Tesla Model 3 Gets Track Package and Revised Track Mode Software
Plus the ability to drift, as well as track data and video recording.
Amidst a flood of Geneva Motor Show-related car news—even though that show technically didn't actually occur—Tesla announced a couple of upgrades for the Tesla Model 3 Performance with the optional Performance Upgrade: A new Track package. Unlike the Geneva show and most previous Tesla upgrade announcements, the Track package isn't virtual or software-based!
So, what's in the Model 3 Performance Track package? It includes 20-inch "Zero-G Performance" wheels (which appear to draw inspiration from the wheels on the Tesla Roadster concept), Michelin Pilot Sport Cup 2 tires in 245/35ZR20 sizing, and "high-performance" brake pads of unknown brand and composition. Tesla even throws in some fresh lug nuts, TPMS sensors, and a bottle of track-focused brake fluid, with the total aim of delivering formidable track-day or canyon-road performance. Okay, there is one software adjustment in the package in the form of an updated Track Mode, which should allow more customization of the Model 3 Performance's drive modes. And drifting. See for yourself:
The video also affords us a good look at the new Track Mode interface on the 3's large control screen, showing sliders that adjust the power split between the front and rear electric motors, the stability control intervention level, and the amount of regenerative braking. This contrasts with the previous Track Mode, in which the car shuffled the power split, stability control, and so forth itself, essentially leaving the car in control but with a greater emphasis on performance than in regular Model 3s.
Turn the stability intervention and regen down, set the AWD bias rearward, and floor it while dialing in some steering angle, and the Model 3 will happily smoke the rear tires until its batteries run out of juice or the tires burn off their tread. That sounds like a lot of fun, but the ability to fine tune braking response and power split manually should also appeal to anyone looking to explore the Model 3's capabilities on a track, too.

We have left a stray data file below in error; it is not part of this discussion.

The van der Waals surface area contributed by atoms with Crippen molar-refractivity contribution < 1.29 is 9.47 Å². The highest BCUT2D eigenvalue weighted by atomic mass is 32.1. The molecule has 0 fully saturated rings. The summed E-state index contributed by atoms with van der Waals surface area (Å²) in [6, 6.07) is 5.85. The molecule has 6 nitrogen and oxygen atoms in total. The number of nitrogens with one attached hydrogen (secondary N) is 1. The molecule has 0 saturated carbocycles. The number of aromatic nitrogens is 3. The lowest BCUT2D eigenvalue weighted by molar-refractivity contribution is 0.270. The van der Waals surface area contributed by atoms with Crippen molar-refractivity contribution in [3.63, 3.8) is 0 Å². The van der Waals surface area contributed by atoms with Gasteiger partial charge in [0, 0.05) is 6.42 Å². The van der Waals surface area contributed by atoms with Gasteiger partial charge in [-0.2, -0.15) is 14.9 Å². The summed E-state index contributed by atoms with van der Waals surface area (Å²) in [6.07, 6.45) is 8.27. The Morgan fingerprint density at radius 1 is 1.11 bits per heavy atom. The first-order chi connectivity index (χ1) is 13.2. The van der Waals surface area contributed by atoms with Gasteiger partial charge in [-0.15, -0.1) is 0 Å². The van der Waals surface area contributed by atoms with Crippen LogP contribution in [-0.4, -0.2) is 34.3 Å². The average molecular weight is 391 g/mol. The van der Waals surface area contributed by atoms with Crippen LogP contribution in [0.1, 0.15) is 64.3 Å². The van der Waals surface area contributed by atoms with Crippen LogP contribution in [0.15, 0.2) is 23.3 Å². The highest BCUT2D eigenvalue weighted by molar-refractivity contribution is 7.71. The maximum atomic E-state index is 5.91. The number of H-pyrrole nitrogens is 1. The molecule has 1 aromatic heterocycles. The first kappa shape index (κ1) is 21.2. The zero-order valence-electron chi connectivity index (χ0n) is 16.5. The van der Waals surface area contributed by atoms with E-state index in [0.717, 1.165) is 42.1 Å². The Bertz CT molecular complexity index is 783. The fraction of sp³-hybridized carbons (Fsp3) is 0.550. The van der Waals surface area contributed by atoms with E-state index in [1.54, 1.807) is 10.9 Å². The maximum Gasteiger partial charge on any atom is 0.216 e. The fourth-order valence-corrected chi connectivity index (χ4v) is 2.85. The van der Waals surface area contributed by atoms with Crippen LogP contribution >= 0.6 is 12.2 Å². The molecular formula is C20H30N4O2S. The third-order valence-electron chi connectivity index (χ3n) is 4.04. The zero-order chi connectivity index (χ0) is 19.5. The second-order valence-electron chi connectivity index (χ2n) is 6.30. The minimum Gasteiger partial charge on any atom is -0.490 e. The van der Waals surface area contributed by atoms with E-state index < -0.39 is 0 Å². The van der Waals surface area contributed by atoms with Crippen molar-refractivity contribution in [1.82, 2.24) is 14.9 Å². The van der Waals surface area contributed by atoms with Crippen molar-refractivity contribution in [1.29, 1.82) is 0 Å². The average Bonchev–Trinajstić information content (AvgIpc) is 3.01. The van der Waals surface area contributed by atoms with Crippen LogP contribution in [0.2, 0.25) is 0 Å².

If you're a data-logging track rat, you'll like what else the Track Mode V2 software brings to the table. It adds the ability to show temperature readouts for the drivetrain, battery, and tires; provides a G-force graphic; and includes lapping time logging and video recording. It even has a cool-down mode to keep the powertrain happy and healthy after a hot track session.
The Track Package ain't free, however. Tesla wants $5,500 for it. You could certainly buy tires and brake pads yourself for less; a quick web search shows Pilot Sport Cup 2 tires in the same size as the Tesla's for around $345 each, or $1,376 total. Track pads from a specialist supplier are about $200 per axle, and there are probably off-the-shelf track pads from an outfit like Ferrodo that'd fit. It's the wheels that are the killer here, and if you examine the company's accessories and parts pages, you'll see that even at $5,500 this isn't a bad deal for legitimate Tesla hardware.
Keep in mind, though, that the Model 3 Performance with the upgrade option already rolls on 20-inch wheels shod in excellent Pilot Sport 4S tires. There's even a special acoustic foam in the Sport 4Ss made for Tesla, to reduce noise. But they're not as single-minded as the uncanny Sport Cup 2 tires, and while it's subjective, the Sport wheels aren't nearly as performance-y in appearance compared to the Zero-G wheels, which have a distinct BBS flavor.
There is no doubt you're paying a premium for the Track pack bits, but some of the value proposition is the official nature of the package, and even more of it is that the price includes installation at a Tesla Service Center. It's hard to put a dollar figure on the peace of mind of knowing that all this hardware and software has been developed and tested to work together seamlessly, too. Tesla is taking orders now and expects to start shipping parts in April. The Track Mode V2 is coming soon, although we don't have a firm release date.